Would you expect to go to a conference on the Mental Capacity and Mental Health Acts and have a rip roaring time? Silly question. It’s always lovely to be surprised in life although I would have enjoyed the subject matter either way: On Friday I went to the 2015 Annual Taking Stock conference at the Royal Northern College of Music in Manchester where we heard fascinating updates on areas such as the Care Act and Advocacy, the Law Commission’s proposals for informal incapacitated admissions, and issues with the revised Mental Health Act Code of Practice. As usual I will bullet point what I regarded as the most pertinent insights:
Neil Allen of the wonderful 39 Essex Chambers (for all things mental capacity and Deprivation of Liberty Safeguards, subscribe to their newsletter) asked ‘Informal Incapacitated Admissions, a Bygone Era?’ and answered his own question by stating ‘Yes!’ and walking off stage. it transpires that the Law Commission are attempting to integrate the situation with DoLS into Mental Health Act practice (a quarter of a million people in the UK are currently deprived of their liberty according to Neil). Neil’s view was that the proposals as they currently stand will introduce a kind of Business class service for people who are objecting to their detention (as they would be entitled to better safeguards) and Economy for those who do not object. Surely then this would lead to a ridiculous situation where people would object in order to receive a higher standard of professional attention, which could also impact on entitlement to free 117 aftercare. He urged us to email the Law Commission with our concerns.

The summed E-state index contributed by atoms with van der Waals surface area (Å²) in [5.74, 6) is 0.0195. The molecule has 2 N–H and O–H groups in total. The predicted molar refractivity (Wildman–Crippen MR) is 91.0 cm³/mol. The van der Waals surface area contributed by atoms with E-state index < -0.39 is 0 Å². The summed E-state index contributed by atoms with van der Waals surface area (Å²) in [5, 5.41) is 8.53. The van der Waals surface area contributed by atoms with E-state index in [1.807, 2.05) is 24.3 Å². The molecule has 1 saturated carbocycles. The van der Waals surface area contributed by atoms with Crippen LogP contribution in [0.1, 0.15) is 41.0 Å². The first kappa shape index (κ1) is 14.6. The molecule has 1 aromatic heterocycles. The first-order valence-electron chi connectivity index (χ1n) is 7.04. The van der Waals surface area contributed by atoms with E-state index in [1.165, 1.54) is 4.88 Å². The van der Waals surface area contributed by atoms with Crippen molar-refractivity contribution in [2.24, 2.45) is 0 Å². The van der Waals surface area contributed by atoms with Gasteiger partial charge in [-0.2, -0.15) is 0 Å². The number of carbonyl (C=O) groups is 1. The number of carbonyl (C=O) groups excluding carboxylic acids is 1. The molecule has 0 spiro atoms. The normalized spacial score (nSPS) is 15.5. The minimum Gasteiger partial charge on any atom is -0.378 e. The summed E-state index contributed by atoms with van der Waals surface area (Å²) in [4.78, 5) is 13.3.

We also heard from Mathieu Culverhouse from Irwin Mitchell solicitors who has high hopes for the Care Act and in particular its promotion of advocacy. Peter Edwards, a Human Rights lawyer, asked the first burning question during the Q&A, and here excuse my French, as he said ‘Can you not admit, Mathieu, that the Care Act is a load of bollocks?’ The kind of straight talking no nonsense challenge one ought to expect from a man as successful as he. Mathieu proved more optimistic than Peter, unlike the dozens of local authority employees I was surrounded by in the auditorium.
I have never had the pleasure of witnessing Professor Alistair Burns speak and although there was little he could tell me about dementia that I did not already know I did enjoy his joke about dementia dogs – “Guide dogs for the blind looking for a career change’ – and his assertion that they would one day be able to remember PIN numbers.
Finally we heard from Professor Jenny Shaw on mental health and social care in prisons, not an area I have any experience of (and my parents are very grateful for that!). The Care Act may have a role to play in improving conditions for the incarcerated and she outlined how that might work.
Joking aside it was a fantastic day for those of us who are potty about these issues and the laws which govern supporting people affected by mental health and/or dementia. If you would like further information on the talks please email me: firstname.lastname@example.org